Emerging Cast: Content Mill Review

Emerging Cast has always been a topic of debate amongst freelancers as to its legitimacy. I had previously worked at this mill and can attest to its authenticity. Emerging Cast ‘hires’ freelancers to provide written content/how-to articles. These articles are then passed on to other freelancers where they are turned into videos. As a result, persons are able to apply as writers, voice over professionals and video professionals. I have only applied to be a writer so I have absolutely no clue of the rates paid for other positions.


As a writer you are presented with a list of possibly hundreds of topics. Here is a brief run down of the work:

Position: Writer (other available positions include translators {english to spanish and vice versa} voice over and film maker)

Pay Rate: $1 to $2

Word Limit: min 250 words (max 500 words)


  • Introduction
  • You Will Need
  • Getting Started (Step 0)
  • Step 1
  • Step 2
  • Step 3
  • Fun Fact

Getting Started to Step 3 includes optional additional entries (Tip, Don’t Forget and Warning)

Time Line: 10 days to complete 1 article (no consequences if rejected or sent back)

Review Period: 10 days for review by editors. If rejected with the opportunity to edit you will receive 10 more days.


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I worked for Emerging Cast very early in my career where $1 – $2 was sufficient. There is no way I can work for them now and make a substantial income. However, for those who are looking for something quick and easy to supplement their income then this company may work.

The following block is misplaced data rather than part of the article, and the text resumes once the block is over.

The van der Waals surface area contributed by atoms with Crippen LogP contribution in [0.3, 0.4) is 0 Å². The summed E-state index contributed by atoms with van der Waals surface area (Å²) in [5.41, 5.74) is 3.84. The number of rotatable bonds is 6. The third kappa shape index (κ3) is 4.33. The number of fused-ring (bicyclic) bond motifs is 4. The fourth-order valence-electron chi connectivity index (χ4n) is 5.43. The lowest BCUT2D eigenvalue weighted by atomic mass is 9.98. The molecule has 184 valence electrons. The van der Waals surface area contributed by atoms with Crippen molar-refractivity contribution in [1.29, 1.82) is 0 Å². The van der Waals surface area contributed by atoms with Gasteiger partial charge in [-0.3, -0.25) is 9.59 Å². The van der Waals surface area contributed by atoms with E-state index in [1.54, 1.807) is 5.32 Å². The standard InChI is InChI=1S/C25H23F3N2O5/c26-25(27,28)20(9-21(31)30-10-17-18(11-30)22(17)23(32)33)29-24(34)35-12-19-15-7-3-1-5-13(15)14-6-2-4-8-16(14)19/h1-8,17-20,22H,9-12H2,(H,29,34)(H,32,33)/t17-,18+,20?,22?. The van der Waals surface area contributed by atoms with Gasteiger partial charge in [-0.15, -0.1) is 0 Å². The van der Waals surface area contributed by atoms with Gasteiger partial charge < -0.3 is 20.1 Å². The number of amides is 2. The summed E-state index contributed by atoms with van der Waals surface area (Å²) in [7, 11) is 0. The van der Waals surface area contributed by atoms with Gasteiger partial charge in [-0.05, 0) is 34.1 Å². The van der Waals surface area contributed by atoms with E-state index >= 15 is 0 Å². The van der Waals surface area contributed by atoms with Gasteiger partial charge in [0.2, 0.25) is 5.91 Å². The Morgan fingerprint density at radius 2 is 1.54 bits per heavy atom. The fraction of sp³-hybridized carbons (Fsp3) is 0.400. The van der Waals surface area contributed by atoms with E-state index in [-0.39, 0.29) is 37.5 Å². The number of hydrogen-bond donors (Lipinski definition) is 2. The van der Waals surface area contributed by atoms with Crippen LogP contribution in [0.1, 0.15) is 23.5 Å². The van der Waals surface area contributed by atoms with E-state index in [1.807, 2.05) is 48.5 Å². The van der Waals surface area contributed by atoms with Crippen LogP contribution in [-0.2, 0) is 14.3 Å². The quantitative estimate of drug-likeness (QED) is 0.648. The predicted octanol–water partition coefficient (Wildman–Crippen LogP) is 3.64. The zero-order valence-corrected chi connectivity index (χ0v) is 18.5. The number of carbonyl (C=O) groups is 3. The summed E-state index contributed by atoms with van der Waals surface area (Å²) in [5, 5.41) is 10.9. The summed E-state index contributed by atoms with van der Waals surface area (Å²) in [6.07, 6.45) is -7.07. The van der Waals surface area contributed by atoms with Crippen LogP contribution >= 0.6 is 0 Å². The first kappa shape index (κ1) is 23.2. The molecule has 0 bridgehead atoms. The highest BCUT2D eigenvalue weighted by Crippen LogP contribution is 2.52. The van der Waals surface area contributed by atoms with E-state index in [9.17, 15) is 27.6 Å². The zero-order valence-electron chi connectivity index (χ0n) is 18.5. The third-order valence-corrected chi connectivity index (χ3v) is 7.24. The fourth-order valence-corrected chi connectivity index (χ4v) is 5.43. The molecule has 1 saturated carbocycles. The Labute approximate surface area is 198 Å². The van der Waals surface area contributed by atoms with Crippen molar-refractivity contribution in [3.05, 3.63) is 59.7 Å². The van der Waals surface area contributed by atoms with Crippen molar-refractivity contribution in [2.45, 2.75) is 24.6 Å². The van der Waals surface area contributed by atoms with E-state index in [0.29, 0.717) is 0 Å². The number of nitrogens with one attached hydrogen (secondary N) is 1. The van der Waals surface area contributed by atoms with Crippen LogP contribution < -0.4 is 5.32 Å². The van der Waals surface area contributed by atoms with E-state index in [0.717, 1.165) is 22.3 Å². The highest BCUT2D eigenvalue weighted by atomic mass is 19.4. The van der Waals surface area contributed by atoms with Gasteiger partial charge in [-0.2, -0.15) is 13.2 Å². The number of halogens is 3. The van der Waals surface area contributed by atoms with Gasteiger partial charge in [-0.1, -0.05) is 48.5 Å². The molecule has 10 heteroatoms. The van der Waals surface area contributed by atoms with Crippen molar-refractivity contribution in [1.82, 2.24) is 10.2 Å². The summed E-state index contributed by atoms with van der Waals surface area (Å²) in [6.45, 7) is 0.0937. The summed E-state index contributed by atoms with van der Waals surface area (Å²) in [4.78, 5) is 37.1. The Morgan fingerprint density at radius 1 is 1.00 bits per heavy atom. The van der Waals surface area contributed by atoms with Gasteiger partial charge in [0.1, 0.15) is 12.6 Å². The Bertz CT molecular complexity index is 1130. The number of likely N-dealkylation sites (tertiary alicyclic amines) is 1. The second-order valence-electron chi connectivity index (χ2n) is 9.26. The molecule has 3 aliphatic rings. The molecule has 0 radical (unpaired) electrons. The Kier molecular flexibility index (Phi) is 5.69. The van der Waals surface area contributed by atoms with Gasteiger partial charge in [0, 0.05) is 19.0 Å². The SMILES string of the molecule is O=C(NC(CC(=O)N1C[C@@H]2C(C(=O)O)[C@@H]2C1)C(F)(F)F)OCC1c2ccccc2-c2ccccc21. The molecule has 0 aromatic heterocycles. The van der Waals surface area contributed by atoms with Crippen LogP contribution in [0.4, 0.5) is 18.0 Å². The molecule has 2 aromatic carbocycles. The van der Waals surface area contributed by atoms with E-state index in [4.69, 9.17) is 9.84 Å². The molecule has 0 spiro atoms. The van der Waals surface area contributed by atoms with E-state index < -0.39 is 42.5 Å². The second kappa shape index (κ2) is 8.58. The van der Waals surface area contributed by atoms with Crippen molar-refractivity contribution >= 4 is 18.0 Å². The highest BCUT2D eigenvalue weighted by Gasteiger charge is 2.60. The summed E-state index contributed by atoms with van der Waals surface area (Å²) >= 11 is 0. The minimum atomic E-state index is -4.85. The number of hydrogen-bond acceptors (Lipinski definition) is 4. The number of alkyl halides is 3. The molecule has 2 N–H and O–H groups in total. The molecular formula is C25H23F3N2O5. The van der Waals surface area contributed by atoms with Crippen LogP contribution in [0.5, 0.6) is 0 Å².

So, down to the important question:


When I first applied for them they stated the option of payments being deposited to a debit card, I assumed this to be a Payoneer card. If you are a freelancer and you have no clue about Payoneer, I suggest you go take a look. However, when I had applied, this option was not available. Speaking with customer service they stated this option wasn’t ready as yet. They do deposit money to Paypal, writers will need to have a threshold of at least $50 before this is done. Also:

Note: Our current payment policy is to process payments on a monthly basis between the 1st and 5th day of each month, for all payments request submitted in the prior month.

And to the last question: Do they pay? Yes.

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The Advantages and Disadvantages of Content Mills

I have been working for content mills for some time. I should say for the majority of my 2 year freelance career. AND I don’t hate it! Some may be reading this post and wondering what madness is spewing forth from my fingers and if I was commissioned by one of these mills to speak positively for them. The answer is, no.

Now, you are probably thinking I am insane. What, if I am not being paid then why make such an absurd statement? I will tell you why.


Firstly, what is a content mill? According to About.com:

A content mill or writers mill is a slang term used by freelance writers and given to a company, website or organization designed to provide cheap website content, usually at a significant profit to themselves, and usually by paying very low rates to writers.

Content Mills like all other things will have its advantages and disadvantages. I feel, that in my line of work, my hours and my patience, content mills factor in perfectly. Let me explain further. Fresh out of high school I began writing, whether it was my poetry, my unfinished novel, or for something abstract. I haven’t been to college to study whatever it is you study for writing. Frankly, I think I’m damn good at it anyway. But besides that, when I began freelancing I needed to find work that was constant and I needed to do this very quickly. This is where content mills came about.